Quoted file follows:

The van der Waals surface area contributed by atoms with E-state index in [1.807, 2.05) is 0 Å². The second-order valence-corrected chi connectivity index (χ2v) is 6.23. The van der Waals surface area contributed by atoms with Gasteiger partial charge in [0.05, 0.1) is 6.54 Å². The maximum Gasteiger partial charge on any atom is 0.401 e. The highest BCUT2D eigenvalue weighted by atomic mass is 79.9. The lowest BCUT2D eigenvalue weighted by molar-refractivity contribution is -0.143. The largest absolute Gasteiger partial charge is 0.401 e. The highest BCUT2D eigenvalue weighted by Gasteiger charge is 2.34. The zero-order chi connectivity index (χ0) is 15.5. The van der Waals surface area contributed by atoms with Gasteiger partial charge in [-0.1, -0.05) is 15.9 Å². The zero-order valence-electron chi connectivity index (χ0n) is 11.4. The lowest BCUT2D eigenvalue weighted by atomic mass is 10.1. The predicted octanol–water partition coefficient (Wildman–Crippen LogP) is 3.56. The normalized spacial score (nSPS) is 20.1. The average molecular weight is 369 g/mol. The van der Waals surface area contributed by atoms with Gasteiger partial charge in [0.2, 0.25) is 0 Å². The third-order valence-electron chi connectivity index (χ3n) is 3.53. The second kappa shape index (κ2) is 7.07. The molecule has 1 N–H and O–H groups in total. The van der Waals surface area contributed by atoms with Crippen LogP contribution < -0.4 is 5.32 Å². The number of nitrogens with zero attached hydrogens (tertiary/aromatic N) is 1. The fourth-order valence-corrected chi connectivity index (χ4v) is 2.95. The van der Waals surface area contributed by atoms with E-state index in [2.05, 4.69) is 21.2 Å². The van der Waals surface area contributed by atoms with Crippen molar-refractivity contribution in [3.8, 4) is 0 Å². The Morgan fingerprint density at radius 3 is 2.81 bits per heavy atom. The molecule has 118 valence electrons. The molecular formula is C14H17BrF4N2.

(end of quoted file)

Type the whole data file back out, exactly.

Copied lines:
The van der Waals surface area contributed by atoms with E-state index in [1.807, 2.05) is 0 Å². The second-order valence-corrected chi connectivity index (χ2v) is 6.23. The van der Waals surface area contributed by atoms with Gasteiger partial charge in [0.05, 0.1) is 6.54 Å². The maximum Gasteiger partial charge on any atom is 0.401 e. The highest BCUT2D eigenvalue weighted by atomic mass is 79.9. The lowest BCUT2D eigenvalue weighted by molar-refractivity contribution is -0.143. The largest absolute Gasteiger partial charge is 0.401 e. The highest BCUT2D eigenvalue weighted by Gasteiger charge is 2.34. The zero-order chi connectivity index (χ0) is 15.5. The van der Waals surface area contributed by atoms with Gasteiger partial charge in [-0.1, -0.05) is 15.9 Å². The zero-order valence-electron chi connectivity index (χ0n) is 11.4. The lowest BCUT2D eigenvalue weighted by atomic mass is 10.1. The predicted octanol–water partition coefficient (Wildman–Crippen LogP) is 3.56. The normalized spacial score (nSPS) is 20.1. The average molecular weight is 369 g/mol. The van der Waals surface area contributed by atoms with Gasteiger partial charge in [0.2, 0.25) is 0 Å². The third-order valence-electron chi connectivity index (χ3n) is 3.53. The second kappa shape index (κ2) is 7.07. The molecule has 1 N–H and O–H groups in total. The van der Waals surface area contributed by atoms with Crippen LogP contribution < -0.4 is 5.32 Å². The number of nitrogens with zero attached hydrogens (tertiary/aromatic N) is 1. The fourth-order valence-corrected chi connectivity index (χ4v) is 2.95. The van der Waals surface area contributed by atoms with E-state index in [2.05, 4.69) is 21.2 Å². The van der Waals surface area contributed by atoms with Crippen molar-refractivity contribution in [3.8, 4) is 0 Å². The Morgan fingerprint density at radius 3 is 2.81 bits per heavy atom. The molecule has 118 valence electrons. The molecular formula is C14H17BrF4N2.